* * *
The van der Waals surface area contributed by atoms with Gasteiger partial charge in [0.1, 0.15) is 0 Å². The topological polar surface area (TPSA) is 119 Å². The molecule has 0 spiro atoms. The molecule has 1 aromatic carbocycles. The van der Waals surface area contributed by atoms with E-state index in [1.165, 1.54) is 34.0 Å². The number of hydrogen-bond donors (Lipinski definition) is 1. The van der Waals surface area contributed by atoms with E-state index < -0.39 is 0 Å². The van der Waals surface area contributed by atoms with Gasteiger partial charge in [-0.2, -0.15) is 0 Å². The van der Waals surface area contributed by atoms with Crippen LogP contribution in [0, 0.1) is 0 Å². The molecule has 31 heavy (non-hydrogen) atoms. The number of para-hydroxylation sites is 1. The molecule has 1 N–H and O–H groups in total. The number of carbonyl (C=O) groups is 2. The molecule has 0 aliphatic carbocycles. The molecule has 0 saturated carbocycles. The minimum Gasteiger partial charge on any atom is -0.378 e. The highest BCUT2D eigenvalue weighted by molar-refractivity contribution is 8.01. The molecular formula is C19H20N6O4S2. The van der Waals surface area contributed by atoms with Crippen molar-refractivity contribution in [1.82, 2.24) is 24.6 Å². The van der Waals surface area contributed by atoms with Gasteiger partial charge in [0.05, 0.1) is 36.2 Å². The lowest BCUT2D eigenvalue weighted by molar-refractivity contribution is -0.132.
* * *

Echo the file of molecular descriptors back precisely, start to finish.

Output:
The van der Waals surface area contributed by atoms with Gasteiger partial charge in [0.1, 0.15) is 0 Å². The topological polar surface area (TPSA) is 119 Å². The molecule has 0 spiro atoms. The molecule has 1 aromatic carbocycles. The van der Waals surface area contributed by atoms with E-state index in [1.165, 1.54) is 34.0 Å². The number of hydrogen-bond donors (Lipinski definition) is 1. The van der Waals surface area contributed by atoms with E-state index < -0.39 is 0 Å². The van der Waals surface area contributed by atoms with Gasteiger partial charge in [-0.2, -0.15) is 0 Å². The van der Waals surface area contributed by atoms with Crippen LogP contribution in [0, 0.1) is 0 Å². The molecule has 31 heavy (non-hydrogen) atoms. The number of para-hydroxylation sites is 1. The molecule has 1 N–H and O–H groups in total. The number of carbonyl (C=O) groups is 2. The molecule has 0 aliphatic carbocycles. The molecule has 0 saturated carbocycles. The minimum Gasteiger partial charge on any atom is -0.378 e. The highest BCUT2D eigenvalue weighted by molar-refractivity contribution is 8.01. The molecular formula is C19H20N6O4S2. The van der Waals surface area contributed by atoms with Crippen molar-refractivity contribution in [1.82, 2.24) is 24.6 Å². The van der Waals surface area contributed by atoms with Gasteiger partial charge in [0.05, 0.1) is 36.2 Å². The lowest BCUT2D eigenvalue weighted by molar-refractivity contribution is -0.132.